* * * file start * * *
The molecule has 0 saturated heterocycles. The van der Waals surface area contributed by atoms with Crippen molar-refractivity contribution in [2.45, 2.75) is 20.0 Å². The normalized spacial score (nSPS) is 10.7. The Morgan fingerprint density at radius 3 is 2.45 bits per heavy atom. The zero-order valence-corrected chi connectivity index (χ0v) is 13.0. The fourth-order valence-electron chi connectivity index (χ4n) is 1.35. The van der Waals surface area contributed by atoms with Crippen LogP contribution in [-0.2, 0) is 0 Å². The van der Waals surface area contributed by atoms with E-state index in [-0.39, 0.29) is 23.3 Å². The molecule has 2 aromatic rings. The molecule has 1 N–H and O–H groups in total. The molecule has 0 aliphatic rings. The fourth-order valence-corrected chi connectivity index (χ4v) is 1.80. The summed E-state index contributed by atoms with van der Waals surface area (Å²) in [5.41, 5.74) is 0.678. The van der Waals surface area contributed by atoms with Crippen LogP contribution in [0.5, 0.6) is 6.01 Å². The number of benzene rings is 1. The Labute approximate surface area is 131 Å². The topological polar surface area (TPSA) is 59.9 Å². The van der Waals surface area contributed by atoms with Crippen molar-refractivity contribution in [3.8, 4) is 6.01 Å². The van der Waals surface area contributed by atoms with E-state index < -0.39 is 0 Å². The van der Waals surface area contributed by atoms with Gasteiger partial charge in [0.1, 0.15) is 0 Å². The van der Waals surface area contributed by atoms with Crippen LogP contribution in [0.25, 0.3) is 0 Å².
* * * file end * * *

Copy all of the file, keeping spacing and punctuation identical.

The molecule has 0 saturated heterocycles. The van der Waals surface area contributed by atoms with Crippen molar-refractivity contribution in [2.45, 2.75) is 20.0 Å². The normalized spacial score (nSPS) is 10.7. The Morgan fingerprint density at radius 3 is 2.45 bits per heavy atom. The zero-order valence-corrected chi connectivity index (χ0v) is 13.0. The fourth-order valence-electron chi connectivity index (χ4n) is 1.35. The van der Waals surface area contributed by atoms with Crippen LogP contribution in [-0.2, 0) is 0 Å². The van der Waals surface area contributed by atoms with E-state index in [-0.39, 0.29) is 23.3 Å². The molecule has 2 aromatic rings. The molecule has 1 N–H and O–H groups in total. The molecule has 0 aliphatic rings. The fourth-order valence-corrected chi connectivity index (χ4v) is 1.80. The summed E-state index contributed by atoms with van der Waals surface area (Å²) in [5.41, 5.74) is 0.678. The van der Waals surface area contributed by atoms with Crippen LogP contribution in [0.5, 0.6) is 6.01 Å². The number of benzene rings is 1. The Labute approximate surface area is 131 Å². The topological polar surface area (TPSA) is 59.9 Å². The van der Waals surface area contributed by atoms with Crippen molar-refractivity contribution in [3.8, 4) is 6.01 Å². The van der Waals surface area contributed by atoms with E-state index < -0.39 is 0 Å². The van der Waals surface area contributed by atoms with Gasteiger partial charge in [0.1, 0.15) is 0 Å². The van der Waals surface area contributed by atoms with Crippen LogP contribution in [0.25, 0.3) is 0 Å².